Tuesday, May 19 2020

breakfast burritos, puff pastry, and the last dance




posts/2020-05-19.jpg

Dear Journal,

Good morning, everyone! Happy Tuesday. How’s your week going so far? All the clouds and rain we’ve been having create a different kind of mood. It’s easier to lounge around and appreciate all the time in the day, but it’s hard to find the motivation to get things done. Peeking at the weather forecast, it looks like we’ll get a short break from the rain before heading into yet another long weekend of rain. And as always, Marissa and I come away from this looking like geniuses for putting down new grass seed when we did. I may even get out of this without needing to water the grass myself.

Sip. Can I tell you the tale of the greatest breakfast burrito ever made? Let me set the stage for you. It’s Sunday night, and while cleaning out the fridge, I notice a giant dinosaur sized sirloin steak thawing in the bottom drawer.

“Oh crap,” I blurted out to Marissa from around the corner. “I totally forgot about this steak in here - I don’t want that to go bad.”

And so, with only a half hour remaining in the evening before our TV & bedtime, I flopped the gargantuan steak onto a plate and put a pan on the stove. I wildly chopped two onions and started heating olive oil on full blast. The steak touched down, and the searing began.

Soon, the onions joined. I just love the smell of onions in olive oil, and the aroma rushing out of the kitchen when combined with a sizzling steak was enough to make Marissa peak her head through the door out of curiosity.

“Are you making cheese steak?” she asked. After flipping the steak onto a plate and ducking underneath an open cabinet, I nodded.

“And we still have a package of cream cheese, too. Finally I figured out a way to use that,” I said.

I cracked open the fridge door and dropped the little silver cube of cream cheese onto the counter, unfurling the tinfoil wrapping. There was a gummy black substance caked around the outside. I studied the residue, then recoiled at the realization that this was mold - a lot of it.

“GROSS! Never mind - we’re going to have to use - “ my voice trailed off as I scanned our fridge. “Actual cheese!” I said, seeing the ricotta and fresh ball of mozarella. “I have a feeling this will be a lot better than we’re used to. I don’t think I’ve ever used good cheese to make cheese steak.”

Softened charred onions and sliced, dripping steak slid into the metal mixing bowl, followed closely by a scoop of ricotta cheese and a hastily ripped up ball of mozarella. Lastly, I added chopped up scoop of kimchi before shutting the lid tight and letting the heavenly mixture set in the fridge.

The next morning, Rodney joined me in the kitchen to finish assembly. As I scrambled some eggs in butter, sliced a quarter of cabbage, and set aside some snipped chives, Rodney pulled his step ladder over to the cabinet and proceeded to reorganize the cans. I sighed, kicking the metal cans away from my feet. “Can you clean those up before we eat, dude?” I asked as patiently as I could.

A scoop of cheese steak nestled beside pillowy scrambled eggs, then a little handful of cabbage and a sprinkle of chives before getting tightly rolled up in a tortilla and tinfoil and heated in the oven. I cut a burrito in half for Marissa and brought it to her. She was on the phone with someone, and hearing her get so distracted by the burrito in her lap that she lost her place in the conversation was almost as gratifying as actually eating it.

Oof. Six hundred words in, and I’ve only covered breakfast. This is already a different kind of journal entry. To sum up, it was the greatest breakfast burrito ever made. And after wrapping up lunch, Rodney and I wrestled it off on the couch while watching zoo videos. Things wound down, and Rodney pulled a blanket over our heads, making a makeshift fort. The dim lighting beneath the blanket set just the right ambiance for an afternoon nap, and I dozed off, waking up a half hour later to Rodney’s foot in my face. Rodney went down for an actual nap, and I retreated upstairs for online French cooking class.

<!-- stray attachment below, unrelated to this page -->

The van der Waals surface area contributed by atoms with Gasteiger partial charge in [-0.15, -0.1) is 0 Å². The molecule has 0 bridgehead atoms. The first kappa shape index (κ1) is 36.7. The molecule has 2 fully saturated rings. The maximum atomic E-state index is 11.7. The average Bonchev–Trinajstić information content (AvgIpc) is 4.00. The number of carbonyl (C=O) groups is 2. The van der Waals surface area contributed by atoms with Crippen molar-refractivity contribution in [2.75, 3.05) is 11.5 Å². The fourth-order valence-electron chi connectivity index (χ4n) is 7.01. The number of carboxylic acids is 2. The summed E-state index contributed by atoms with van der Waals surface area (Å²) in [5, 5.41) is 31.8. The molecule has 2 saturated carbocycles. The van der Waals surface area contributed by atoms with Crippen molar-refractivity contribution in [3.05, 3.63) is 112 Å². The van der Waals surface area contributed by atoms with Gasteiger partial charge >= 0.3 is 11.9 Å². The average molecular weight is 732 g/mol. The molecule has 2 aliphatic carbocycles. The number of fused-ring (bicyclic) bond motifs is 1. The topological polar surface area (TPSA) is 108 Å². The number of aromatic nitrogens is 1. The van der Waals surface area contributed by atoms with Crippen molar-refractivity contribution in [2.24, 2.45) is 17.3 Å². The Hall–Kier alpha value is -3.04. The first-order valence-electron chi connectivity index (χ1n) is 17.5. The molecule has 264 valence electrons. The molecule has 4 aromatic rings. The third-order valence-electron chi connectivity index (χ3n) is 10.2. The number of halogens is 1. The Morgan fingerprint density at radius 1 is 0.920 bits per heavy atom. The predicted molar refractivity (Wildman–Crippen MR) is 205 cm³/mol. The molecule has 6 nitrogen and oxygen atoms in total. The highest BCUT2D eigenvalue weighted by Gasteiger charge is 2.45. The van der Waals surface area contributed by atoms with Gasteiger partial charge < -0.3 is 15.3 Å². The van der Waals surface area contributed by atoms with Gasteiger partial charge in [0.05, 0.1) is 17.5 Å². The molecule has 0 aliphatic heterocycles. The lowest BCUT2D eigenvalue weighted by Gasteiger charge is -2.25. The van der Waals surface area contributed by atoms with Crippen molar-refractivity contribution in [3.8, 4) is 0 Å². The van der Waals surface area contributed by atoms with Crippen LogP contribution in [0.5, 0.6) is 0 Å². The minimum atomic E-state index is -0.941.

“How’s the class going?” asked Marissa from the couch, holding Miles as I came back down the stairs an hour later.

“It’s getting a lot better,” I replied. “I was a little bored last week, but actually trying one of the recipes got me excited about it again. Today was potato day.”

For dinner, I made a rice pilaf with carrots, onions, and parsnips. And I was grateful we still had thyme and fresh parsley in the fridge, as it added a boost of flavor. Rodney joined me in the kitchen again, and after steering him clear of the delicate puff pastry pockets I was cutting, I turned him loose onto the scraps.

“I have a really important job for you, dude,” I said leaning in like I was telling him a secret. “Look - I need you to get all this into a big ball.” I squeeze the scraps together with cupped hands. “Then I need you to use this rolling pin and flatten it out. When you’re done, I need you to roll it into a ball again.” Rodney’s eyes widened as he reached for the rolling pin. I had him in a classic Rodney distraction loop, and the perpetual decoy bought me enough time to finish my puff pastry pockets, which I filled with leftover breakfast burrito stuffing.

After getting Rodney to bed, Marissa and I tidied up the house and sunk into the couch with beers in hand. “Are you ready for THE LAST episode of the Last Dance?” I announced into our dimly lit living room. “I’m pretty excited about this arc. I was 8 during the ‘98 championship, so I actually remember a lot of it. I remember hating Karl Malone. Oh, and I remember my parents making fun of how John Stockton looked like a little boy.”

The Last Dance has been a wonderful quarantine distraction. While I’m sad to see it end, I guess there’s no reason why we can’t just watch it again.

Thanks for stopping by this morning, everyone. Hope you have a wonderful day today.